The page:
Porn app used to doctor photos of S'pore women

She posted an innocuous selfie on social media more than a year ago. Last week, her photo appeared on a sex forum with a startling difference - she is naked.

When the 27-year-old woman, who wanted to be known only as Rose, was told her photo had been doctored using artificial intelligence to show her in the nude, she was aghast.

She is not alone. Over the past week, dozens of women in Singapore have had their pictures on social media stolen, doctored and uploaded to the sex forum, reported The New Paper.

Some of these pictures have been compiled and recirculated on pornographic sites, with more additions every day. The photos are believed to have been doctored using a version of the DeepNude app, which was launched several months ago. It uses artificial intelligence to make women appear naked.

Its creators, who listed their location as Estonia, shut down the application last month following an uproar on social media. They said the app was meant only for entertainment and they had not expected it to go viral.

A screengrab taken on June 28 shows the Twitter account and logo of the DeepNude app.

Several versions of the software have since surfaced online. Versions of the app have been shared via download links on the sex forum, which has a high number of visitors from Singapore.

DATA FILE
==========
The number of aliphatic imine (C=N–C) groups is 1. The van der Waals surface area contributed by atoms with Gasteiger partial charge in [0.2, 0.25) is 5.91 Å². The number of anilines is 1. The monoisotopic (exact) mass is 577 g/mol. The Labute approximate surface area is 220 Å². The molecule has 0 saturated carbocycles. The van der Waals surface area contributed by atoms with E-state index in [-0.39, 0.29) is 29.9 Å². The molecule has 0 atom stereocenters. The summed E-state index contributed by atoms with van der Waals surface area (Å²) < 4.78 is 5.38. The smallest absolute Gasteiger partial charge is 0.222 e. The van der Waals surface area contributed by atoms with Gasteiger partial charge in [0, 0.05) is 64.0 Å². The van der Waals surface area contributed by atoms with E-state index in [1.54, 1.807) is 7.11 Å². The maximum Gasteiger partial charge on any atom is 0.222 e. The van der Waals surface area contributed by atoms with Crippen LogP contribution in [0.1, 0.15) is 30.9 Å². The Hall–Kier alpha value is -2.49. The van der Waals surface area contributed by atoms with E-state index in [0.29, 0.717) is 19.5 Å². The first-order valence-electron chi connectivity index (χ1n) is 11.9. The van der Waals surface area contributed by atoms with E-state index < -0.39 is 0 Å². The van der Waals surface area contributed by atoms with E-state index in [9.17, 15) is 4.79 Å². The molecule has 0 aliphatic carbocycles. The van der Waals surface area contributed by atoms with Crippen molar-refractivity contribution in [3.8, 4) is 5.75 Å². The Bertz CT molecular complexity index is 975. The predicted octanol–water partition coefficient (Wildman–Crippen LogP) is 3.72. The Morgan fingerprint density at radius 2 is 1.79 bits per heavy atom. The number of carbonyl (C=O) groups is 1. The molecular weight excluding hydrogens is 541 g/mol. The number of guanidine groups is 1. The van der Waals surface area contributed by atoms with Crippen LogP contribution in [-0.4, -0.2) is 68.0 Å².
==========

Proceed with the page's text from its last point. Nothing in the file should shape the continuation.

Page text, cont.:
Forum users could also submit photos and request that they be doctored by those who have the software. The doctored pictures would then be uploaded and circulated.

Ms Rose believes circulation of her doctored photo had led to a recent surge in followers on her social media accounts. She said: "This is so disgusting... What if someone else did this to their mothers, sisters, wives or girlfriends?" She now intends to make her social media accounts private.

Lawyers said that using the app to doctor photos to make people appear naked is a criminal offence under the law.

Lawyer Gloria James said that under the Films Act, anyone who creates such pictures can be fined up to $40,000, jailed for up to two years, or both. The culprits can also be charged with insult of modesty, for which they face a jail term of up to a year, a fine, or both. She and lawyer Fong Wei Li added that victims can use the Protection from Harassment Act to take out protection orders against online users, even if they appear to be anonymous.

Mr Fong said: "As long as the person is still identifiable via a username, the victim can still make an application. There are limitations, but it doesn't mean nothing can be done."

National University of Singapore sociologist Tan Ern Ser said that banning such apps might not be the most effective way to deal with the exploitation of new technologies.

"They can be banned the way pornographic materials are, but the more effective approach is for people to internalise socially acceptable values with respect to sexual exploitation," he added.

A version of this article appeared in the print edition of The Straits Times on July 11, 2019, with the headline 'Porn app used to doctor photos of S'pore women'. Print Edition | Subscribe